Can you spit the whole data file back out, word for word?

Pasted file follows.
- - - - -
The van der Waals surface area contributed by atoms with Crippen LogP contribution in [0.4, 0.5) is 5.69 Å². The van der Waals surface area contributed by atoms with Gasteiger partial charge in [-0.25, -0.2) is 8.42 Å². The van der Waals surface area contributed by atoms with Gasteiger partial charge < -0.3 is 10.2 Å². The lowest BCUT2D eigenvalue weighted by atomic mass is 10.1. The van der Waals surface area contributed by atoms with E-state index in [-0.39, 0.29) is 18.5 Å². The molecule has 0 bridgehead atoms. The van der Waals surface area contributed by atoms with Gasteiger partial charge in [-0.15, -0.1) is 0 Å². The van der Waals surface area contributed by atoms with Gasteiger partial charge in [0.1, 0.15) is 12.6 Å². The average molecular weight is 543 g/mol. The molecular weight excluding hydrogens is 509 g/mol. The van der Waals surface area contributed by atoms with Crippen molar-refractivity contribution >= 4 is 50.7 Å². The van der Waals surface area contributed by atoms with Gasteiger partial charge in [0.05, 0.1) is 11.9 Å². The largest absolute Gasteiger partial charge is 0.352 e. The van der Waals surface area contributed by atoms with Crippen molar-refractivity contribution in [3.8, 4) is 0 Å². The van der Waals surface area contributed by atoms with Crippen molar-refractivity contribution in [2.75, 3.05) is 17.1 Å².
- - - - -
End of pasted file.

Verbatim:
The van der Waals surface area contributed by atoms with Crippen LogP contribution in [0.4, 0.5) is 5.69 Å². The van der Waals surface area contributed by atoms with Gasteiger partial charge in [-0.25, -0.2) is 8.42 Å². The van der Waals surface area contributed by atoms with Gasteiger partial charge < -0.3 is 10.2 Å². The lowest BCUT2D eigenvalue weighted by atomic mass is 10.1. The van der Waals surface area contributed by atoms with E-state index in [-0.39, 0.29) is 18.5 Å². The molecule has 0 bridgehead atoms. The van der Waals surface area contributed by atoms with Gasteiger partial charge in [-0.15, -0.1) is 0 Å². The van der Waals surface area contributed by atoms with Gasteiger partial charge in [0.1, 0.15) is 12.6 Å². The average molecular weight is 543 g/mol. The molecular weight excluding hydrogens is 509 g/mol. The van der Waals surface area contributed by atoms with Crippen molar-refractivity contribution >= 4 is 50.7 Å². The van der Waals surface area contributed by atoms with Gasteiger partial charge in [0.05, 0.1) is 11.9 Å². The largest absolute Gasteiger partial charge is 0.352 e. The van der Waals surface area contributed by atoms with Crippen molar-refractivity contribution in [3.8, 4) is 0 Å². The van der Waals surface area contributed by atoms with Crippen molar-refractivity contribution in [2.75, 3.05) is 17.1 Å².